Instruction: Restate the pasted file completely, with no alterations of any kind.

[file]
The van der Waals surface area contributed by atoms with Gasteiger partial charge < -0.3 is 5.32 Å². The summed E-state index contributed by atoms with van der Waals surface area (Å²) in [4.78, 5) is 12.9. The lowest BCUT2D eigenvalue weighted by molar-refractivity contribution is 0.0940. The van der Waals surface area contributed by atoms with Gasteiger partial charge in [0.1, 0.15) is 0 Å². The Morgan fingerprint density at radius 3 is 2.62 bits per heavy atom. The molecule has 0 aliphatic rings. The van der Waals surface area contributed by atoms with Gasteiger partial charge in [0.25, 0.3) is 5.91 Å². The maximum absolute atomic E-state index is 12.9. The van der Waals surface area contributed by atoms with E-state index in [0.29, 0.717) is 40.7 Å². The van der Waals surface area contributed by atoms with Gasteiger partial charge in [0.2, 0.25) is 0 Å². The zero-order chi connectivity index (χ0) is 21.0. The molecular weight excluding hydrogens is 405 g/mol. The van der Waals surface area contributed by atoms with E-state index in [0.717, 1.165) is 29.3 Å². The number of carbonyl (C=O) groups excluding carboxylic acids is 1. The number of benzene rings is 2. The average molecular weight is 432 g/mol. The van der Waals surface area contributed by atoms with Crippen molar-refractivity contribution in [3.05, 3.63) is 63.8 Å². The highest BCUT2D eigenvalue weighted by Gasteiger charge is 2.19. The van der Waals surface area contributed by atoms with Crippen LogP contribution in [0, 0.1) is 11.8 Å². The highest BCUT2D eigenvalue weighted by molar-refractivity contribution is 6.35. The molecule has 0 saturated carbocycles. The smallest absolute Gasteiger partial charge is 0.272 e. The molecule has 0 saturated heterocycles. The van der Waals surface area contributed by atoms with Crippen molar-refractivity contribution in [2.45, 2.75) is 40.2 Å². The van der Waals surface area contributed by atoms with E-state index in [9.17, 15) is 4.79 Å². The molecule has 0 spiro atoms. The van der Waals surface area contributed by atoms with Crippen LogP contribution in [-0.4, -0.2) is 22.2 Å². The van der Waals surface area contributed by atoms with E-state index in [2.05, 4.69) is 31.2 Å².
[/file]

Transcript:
The van der Waals surface area contributed by atoms with Gasteiger partial charge < -0.3 is 5.32 Å². The summed E-state index contributed by atoms with van der Waals surface area (Å²) in [4.78, 5) is 12.9. The lowest BCUT2D eigenvalue weighted by molar-refractivity contribution is 0.0940. The van der Waals surface area contributed by atoms with Gasteiger partial charge in [0.1, 0.15) is 0 Å². The Morgan fingerprint density at radius 3 is 2.62 bits per heavy atom. The molecule has 0 aliphatic rings. The van der Waals surface area contributed by atoms with Gasteiger partial charge in [0.25, 0.3) is 5.91 Å². The maximum absolute atomic E-state index is 12.9. The van der Waals surface area contributed by atoms with E-state index in [0.29, 0.717) is 40.7 Å². The van der Waals surface area contributed by atoms with Gasteiger partial charge in [0.2, 0.25) is 0 Å². The zero-order chi connectivity index (χ0) is 21.0. The molecular weight excluding hydrogens is 405 g/mol. The van der Waals surface area contributed by atoms with E-state index in [0.717, 1.165) is 29.3 Å². The number of carbonyl (C=O) groups excluding carboxylic acids is 1. The number of benzene rings is 2. The average molecular weight is 432 g/mol. The van der Waals surface area contributed by atoms with Crippen molar-refractivity contribution in [3.05, 3.63) is 63.8 Å². The highest BCUT2D eigenvalue weighted by Gasteiger charge is 2.19. The van der Waals surface area contributed by atoms with Crippen LogP contribution in [0, 0.1) is 11.8 Å². The highest BCUT2D eigenvalue weighted by molar-refractivity contribution is 6.35. The molecule has 0 saturated carbocycles. The smallest absolute Gasteiger partial charge is 0.272 e. The molecule has 0 saturated heterocycles. The van der Waals surface area contributed by atoms with Crippen molar-refractivity contribution in [2.45, 2.75) is 40.2 Å². The van der Waals surface area contributed by atoms with E-state index in [9.17, 15) is 4.79 Å². The molecule has 0 spiro atoms. The van der Waals surface area contributed by atoms with Crippen LogP contribution in [-0.4, -0.2) is 22.2 Å². The van der Waals surface area contributed by atoms with E-state index in [2.05, 4.69) is 31.2 Å².